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Featured Blu-ray / DVD Review: Fast Five

October 2nd, 2011

Fast Five - Buy from Amazon: DVD or Blu-ray Combo Pack

I don't have high expectations for Fast Five. It did help start the summer blockbuster season a week early this year and ended with $200 million domestically and $600 million worldwide, but I don't expect the plot, the acting, the dialog to be selling points. All I expect is a fun popcorn flick. However, I recently reviewed Transformers: Dark of the Moon, and with that film I was also only expecting a fun popcorn flick, but I was disappointed. Will Fast Five be a more satisfying romp? Or will it too fall for the trap of caring more about the humans than the machines?

The Movie

The film begins with Dominic Toretto on his way to jail for a 25-year sentence. However, the bus trip there is eventful, as his gang, led by Brian O'Conner and Mia Toretto, bust him out of by causing the bus to crash. They quickly head to Rio de Janeiro, where another member of the gang, Vince, is waiting.

When they get there, Vince has a job for them. They are to steal three cars from a train, while the train is in motion. The cars were seized by the DEA, which they weren't told about at the time. One of the gang, Zizi, is especially interested in one car, the GT40, but Vince gets Mia to drive that car. The heist turns deadly and among the dead are the three DEA agents assigned to guard the cars, as well as some of the other criminals the gang was working with. Later they learn who these cars belong to, a local druglord named Hernan Reyes, and why they are so important, they contains a hidden computer chip with the location for $100 million in hidden money.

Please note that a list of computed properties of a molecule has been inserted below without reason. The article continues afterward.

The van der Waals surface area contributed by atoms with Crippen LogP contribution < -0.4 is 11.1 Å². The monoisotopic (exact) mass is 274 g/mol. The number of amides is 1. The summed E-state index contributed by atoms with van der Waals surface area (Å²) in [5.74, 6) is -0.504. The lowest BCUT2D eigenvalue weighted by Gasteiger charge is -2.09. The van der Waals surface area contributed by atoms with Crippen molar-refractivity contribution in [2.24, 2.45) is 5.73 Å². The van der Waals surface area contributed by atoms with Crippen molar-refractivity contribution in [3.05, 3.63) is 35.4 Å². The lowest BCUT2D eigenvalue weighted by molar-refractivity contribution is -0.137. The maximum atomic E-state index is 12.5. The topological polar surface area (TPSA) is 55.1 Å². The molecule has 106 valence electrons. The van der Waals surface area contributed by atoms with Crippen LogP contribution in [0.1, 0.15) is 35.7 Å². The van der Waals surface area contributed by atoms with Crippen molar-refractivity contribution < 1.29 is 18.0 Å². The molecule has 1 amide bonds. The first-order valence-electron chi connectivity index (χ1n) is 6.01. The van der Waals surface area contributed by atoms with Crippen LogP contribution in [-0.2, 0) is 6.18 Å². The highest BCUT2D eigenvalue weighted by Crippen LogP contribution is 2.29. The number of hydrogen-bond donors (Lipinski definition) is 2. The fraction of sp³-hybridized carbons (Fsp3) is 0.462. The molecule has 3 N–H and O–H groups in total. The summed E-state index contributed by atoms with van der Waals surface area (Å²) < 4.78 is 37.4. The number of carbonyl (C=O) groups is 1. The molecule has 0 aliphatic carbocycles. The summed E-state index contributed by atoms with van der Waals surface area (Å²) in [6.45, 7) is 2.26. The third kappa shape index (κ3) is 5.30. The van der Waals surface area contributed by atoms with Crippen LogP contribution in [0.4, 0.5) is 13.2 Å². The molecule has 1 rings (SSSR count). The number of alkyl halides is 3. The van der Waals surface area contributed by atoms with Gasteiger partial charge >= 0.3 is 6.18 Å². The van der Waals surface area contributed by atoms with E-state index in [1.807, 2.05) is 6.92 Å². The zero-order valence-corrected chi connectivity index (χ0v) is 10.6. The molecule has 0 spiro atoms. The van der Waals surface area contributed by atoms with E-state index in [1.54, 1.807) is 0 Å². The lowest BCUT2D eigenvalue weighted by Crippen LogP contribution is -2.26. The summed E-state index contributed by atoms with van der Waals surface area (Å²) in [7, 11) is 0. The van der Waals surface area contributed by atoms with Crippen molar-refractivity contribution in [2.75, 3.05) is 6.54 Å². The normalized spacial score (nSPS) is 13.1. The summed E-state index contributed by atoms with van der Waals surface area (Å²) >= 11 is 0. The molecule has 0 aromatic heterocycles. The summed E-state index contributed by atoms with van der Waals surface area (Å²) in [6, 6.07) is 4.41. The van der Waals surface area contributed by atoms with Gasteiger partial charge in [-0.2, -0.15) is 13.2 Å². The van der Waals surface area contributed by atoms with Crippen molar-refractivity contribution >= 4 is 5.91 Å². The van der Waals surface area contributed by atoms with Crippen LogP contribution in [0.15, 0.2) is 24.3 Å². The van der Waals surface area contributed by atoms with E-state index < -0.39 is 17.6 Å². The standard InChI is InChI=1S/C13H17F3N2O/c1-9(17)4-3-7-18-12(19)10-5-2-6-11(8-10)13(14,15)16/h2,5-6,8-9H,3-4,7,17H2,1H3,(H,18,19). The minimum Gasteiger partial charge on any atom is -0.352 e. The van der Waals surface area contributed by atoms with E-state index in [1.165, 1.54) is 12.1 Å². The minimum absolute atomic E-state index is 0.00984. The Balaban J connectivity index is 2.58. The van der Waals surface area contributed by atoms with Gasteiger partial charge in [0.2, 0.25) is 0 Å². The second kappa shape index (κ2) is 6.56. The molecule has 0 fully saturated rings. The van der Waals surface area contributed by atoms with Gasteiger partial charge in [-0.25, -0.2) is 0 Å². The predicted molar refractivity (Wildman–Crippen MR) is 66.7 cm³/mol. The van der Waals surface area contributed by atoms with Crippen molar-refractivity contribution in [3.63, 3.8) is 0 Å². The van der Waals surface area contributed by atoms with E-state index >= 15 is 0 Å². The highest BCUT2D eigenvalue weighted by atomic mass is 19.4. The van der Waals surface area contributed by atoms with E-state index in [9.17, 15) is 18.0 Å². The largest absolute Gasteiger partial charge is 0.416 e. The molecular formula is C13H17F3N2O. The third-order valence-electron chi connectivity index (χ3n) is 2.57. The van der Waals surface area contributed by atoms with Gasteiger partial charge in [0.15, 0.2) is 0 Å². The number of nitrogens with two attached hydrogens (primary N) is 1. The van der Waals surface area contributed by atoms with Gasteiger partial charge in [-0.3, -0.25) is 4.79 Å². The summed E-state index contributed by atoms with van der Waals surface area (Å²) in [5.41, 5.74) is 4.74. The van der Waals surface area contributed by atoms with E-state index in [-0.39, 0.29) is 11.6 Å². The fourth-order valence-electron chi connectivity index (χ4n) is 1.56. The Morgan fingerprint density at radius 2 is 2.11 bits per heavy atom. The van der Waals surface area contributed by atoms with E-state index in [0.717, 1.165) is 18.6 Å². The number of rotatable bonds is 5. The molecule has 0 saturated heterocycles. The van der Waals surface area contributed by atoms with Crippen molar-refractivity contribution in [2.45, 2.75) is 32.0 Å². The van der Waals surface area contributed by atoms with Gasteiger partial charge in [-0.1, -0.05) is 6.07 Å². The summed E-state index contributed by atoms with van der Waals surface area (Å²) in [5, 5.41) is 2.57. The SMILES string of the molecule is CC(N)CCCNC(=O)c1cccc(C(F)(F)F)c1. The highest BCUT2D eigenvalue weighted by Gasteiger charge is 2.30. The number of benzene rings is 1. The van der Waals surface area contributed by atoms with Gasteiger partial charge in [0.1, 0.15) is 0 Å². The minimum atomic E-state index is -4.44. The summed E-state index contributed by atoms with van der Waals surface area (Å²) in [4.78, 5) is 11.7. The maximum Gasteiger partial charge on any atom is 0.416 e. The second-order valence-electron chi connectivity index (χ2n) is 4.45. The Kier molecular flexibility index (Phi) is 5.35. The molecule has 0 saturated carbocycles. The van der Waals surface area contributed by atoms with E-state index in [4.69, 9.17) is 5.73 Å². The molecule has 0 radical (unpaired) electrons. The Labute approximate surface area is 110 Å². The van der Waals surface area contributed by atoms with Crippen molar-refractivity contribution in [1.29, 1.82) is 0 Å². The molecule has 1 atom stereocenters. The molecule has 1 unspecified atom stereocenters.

Meanwhile, because of the deaths of three DEA agents, the United States sends their best man to apprehend Dom and Brian. That man is Lucas Hobbs. One of the first things he does is ask for a translator, Elena Neves, whose husband was killed by a gang six months before she joined up. He figures she will be motivated and not for sale as a result, and he needs someone he can trust.

The first plan is for Dom, Brian and Mia to split up and go their separate ways, because together they are too big of a target. But when Mia announces she's pregnant with Brian's child, they decide to grab the $100 million Hernan Reyes has hidden around the city and start a new life together. Of course, they have Reyes and Hobbs to deal with, so first they have to get a team together.

That's enough of the setup. How is the execution? Mostly great. It does suffer from a lot of the same problems as Dark of the Moon did. For instance, as soon as Vin Diesel or Paul Walker talk, I started to lose interest. I've said it in the past, but it still applies: Calling those two wooden is an insult to trees. Whenever the film tried to get emotional, it failed. Fortunately, the filmmakers knew that weakness and kept the character development to a minimum. There are also way too many heist clichés thrown into the movie from the one last job, assembling the team, planning montages, enemies that can't shoot straight, etc. But, I'm willing to give the film a pass on this, as it is nearly impossible to make a heist flick without some of these clichés. In fact, it might be worse without them. Also, suspension of disbelief isn't just stretched, it's taken out back and beaten to a pulp. Right from the opening escape, you know real world physics won't apply here. (There's no way no one would be killed in a bus crash like that.) But at least the filmmakers let you know right away that realism is not in their vocabulary.